Evil (aka To Kako) DVD Review
Written by Eric "The Hitman" Strauss
DVD released by TLA Releasing
Written and directed by Yorgos Noussias
2005, Region 1 (NTSC), 83 minutes, Rated R
DVD released on January 30th, 2007
Meletis Georgiadis as Meletis
Pepi Moschovakou as Marina
Argiris Thanasoulas as Argyris
Mary Tsoni as Jenny
Stavroula Thomopoulou as Dimitra
Nikos Sabalis as Andreas
Anreas Konopoulos as Vakirtzis
and Yannis Katsambas as Yannis
Beware of Greeks bearing teeth, as TLA's "Danger After Dark" series offers up another foreign take on a horror staple: The Greek zombie film Evil, or To Kako.
The movie is an Athens-based variant on 28 Days Later, with a fast-spreading virus turning bitten humans into fast-moving, cannibalistic monsters almost instantaneously.
But when it seems a vengeful ghost — or is it a real person? — starts killing the people nearest and dearest to her, she must solve the mystery of what happened to Eve, the boy's mother, while avoiding slipping over the edge into full-blown insanity.
A stereotypical "ragtag group of survivors" struggles to survive in the first few days after the nightmare is unleashed, and Evil follows their (mis)adventures through a bloody setpiece battle and on to a grim conclusion.
The group is led by Meletis (Meletis Georgiadis), an older, shotgun-toting fellow, and features a pair of strong-willed women in Marina (Pepi Moschovakou), who is watching over teenage neighbor Jenny (Mary Tsoni), and Dimitra (Stavroula Thomopoulou), a bitchy, sexy ex-girlfriend with some serious frustration issues.
Toss in a wisecracking, horny cabbie (Argiris Thanasoulas), a crazed soldier (Anreas Konopoulos) and a cannon-fodder soccer fan (Nikos Sabalis), and you've got a group of one-note characters who are given just enough personality to keep things entertaining during the dialogue pauses-for-breath between chase scenes.
The acting is fairly wooden — the monotonous Tsoni is the worst offender — and the fight choreography is embarrassingly bad, but there's gore aplenty and some quality over-the-top effects by Yorgos and Roulis Alachouzos.
In fact, the main fight scene features several extremely inventive and stylish kills using a variety of weapons, even if the actors don't look very convincing performing them.
It must be said that writer/director Yorgos Noussias shows off some very slick film techniques, too: There are MTV-esque jump cuts; some funky editing effects; and quite a bit of Run Lola Run-style split-screen use, which really adds to the chaos of the characters' many sprints through cramped city streets, just ahead of the bleeding, snarling posse of undead.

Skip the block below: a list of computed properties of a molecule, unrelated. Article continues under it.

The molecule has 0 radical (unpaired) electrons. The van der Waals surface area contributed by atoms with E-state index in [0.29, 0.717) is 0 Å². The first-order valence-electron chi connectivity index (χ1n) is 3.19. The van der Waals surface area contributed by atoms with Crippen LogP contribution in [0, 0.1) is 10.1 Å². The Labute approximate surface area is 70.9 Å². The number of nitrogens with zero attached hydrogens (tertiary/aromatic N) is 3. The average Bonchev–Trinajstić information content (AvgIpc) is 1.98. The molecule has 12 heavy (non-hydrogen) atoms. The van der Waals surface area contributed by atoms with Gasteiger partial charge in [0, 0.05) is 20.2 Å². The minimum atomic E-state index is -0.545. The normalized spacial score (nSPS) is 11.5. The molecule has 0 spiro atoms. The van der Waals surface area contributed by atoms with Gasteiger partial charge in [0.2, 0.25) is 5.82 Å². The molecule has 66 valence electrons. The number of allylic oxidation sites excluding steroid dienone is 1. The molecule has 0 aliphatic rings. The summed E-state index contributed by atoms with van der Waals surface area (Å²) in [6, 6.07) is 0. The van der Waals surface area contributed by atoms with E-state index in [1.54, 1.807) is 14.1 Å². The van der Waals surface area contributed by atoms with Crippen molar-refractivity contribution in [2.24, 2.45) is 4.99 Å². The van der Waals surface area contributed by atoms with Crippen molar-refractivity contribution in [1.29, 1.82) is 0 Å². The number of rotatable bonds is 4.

Noussias also provides some humor in the script, mostly through Thanasoulas' Argyris character, but Evil isn't exactly my Big Fat Greek Apocalypse.
On the other hand, it keeps moving at a brisk 83 minutes, and the tension remains fairly high from the first bite. The movie has flaws, to be sure, but they're easy to overlook if you're willing to relax and just be entertained.
Video and Audio:
The anamorphic widescreen video — listed as 1.85:1, but looking more like 2.40:1 on my HDTV — is very soft, likely an issue with the source. Unfortunately, the disc struggles to rise above those source elements, with plenty of digital noise to be seen.
The Greek 5.1 Dolby surround sound, on the other hand, is more than adequate, with good use of the surrounds. There's a bit of hollowness to the dialogue, but again, that appears to be an issue with the source.
English subtitles can be turned off, by those who speak Greek. Like most of TLA's foreign releases, they are generally strong, with only a few typos.
The only extras are a small photo gallery and the theatrical trailer. Neither is of particular length or visual quality.
In many ways, Evil offers little zombie fans haven't seen before. On the other hand, the movie has its fair share of tension and gore, plus a touch of "foreign" zaniness that adds to its charm. TLA's DVD is nothing to write home about, but it gets the job done, and "Danger After Dark" adds another notch to its gunbelt in terms of bringing a good foreign movie to North America, where it might not have been seen otherwise.
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